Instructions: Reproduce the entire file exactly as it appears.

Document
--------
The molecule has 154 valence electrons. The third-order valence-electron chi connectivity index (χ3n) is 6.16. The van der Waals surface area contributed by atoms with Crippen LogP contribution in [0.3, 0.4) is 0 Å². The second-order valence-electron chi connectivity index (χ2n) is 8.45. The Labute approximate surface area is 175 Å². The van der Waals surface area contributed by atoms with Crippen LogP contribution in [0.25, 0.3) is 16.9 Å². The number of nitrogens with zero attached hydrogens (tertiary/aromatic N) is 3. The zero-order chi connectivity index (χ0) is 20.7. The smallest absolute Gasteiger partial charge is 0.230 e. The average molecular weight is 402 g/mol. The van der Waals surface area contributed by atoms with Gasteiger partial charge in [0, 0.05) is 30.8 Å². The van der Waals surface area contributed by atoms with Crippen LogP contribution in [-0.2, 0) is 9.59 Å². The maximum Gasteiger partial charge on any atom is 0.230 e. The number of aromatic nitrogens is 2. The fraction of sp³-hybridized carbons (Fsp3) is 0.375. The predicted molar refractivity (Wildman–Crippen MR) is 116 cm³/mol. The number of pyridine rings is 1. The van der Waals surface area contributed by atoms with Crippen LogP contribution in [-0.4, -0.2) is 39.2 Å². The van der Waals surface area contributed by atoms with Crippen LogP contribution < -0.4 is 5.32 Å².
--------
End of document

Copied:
The molecule has 154 valence electrons. The third-order valence-electron chi connectivity index (χ3n) is 6.16. The van der Waals surface area contributed by atoms with Crippen LogP contribution in [0.3, 0.4) is 0 Å². The second-order valence-electron chi connectivity index (χ2n) is 8.45. The Labute approximate surface area is 175 Å². The van der Waals surface area contributed by atoms with Crippen LogP contribution in [0.25, 0.3) is 16.9 Å². The number of nitrogens with zero attached hydrogens (tertiary/aromatic N) is 3. The zero-order chi connectivity index (χ0) is 20.7. The smallest absolute Gasteiger partial charge is 0.230 e. The average molecular weight is 402 g/mol. The van der Waals surface area contributed by atoms with Gasteiger partial charge in [0, 0.05) is 30.8 Å². The van der Waals surface area contributed by atoms with Crippen LogP contribution in [-0.2, 0) is 9.59 Å². The maximum Gasteiger partial charge on any atom is 0.230 e. The number of aromatic nitrogens is 2. The fraction of sp³-hybridized carbons (Fsp3) is 0.375. The predicted molar refractivity (Wildman–Crippen MR) is 116 cm³/mol. The number of pyridine rings is 1. The van der Waals surface area contributed by atoms with Crippen LogP contribution in [-0.4, -0.2) is 39.2 Å². The van der Waals surface area contributed by atoms with Crippen LogP contribution < -0.4 is 5.32 Å².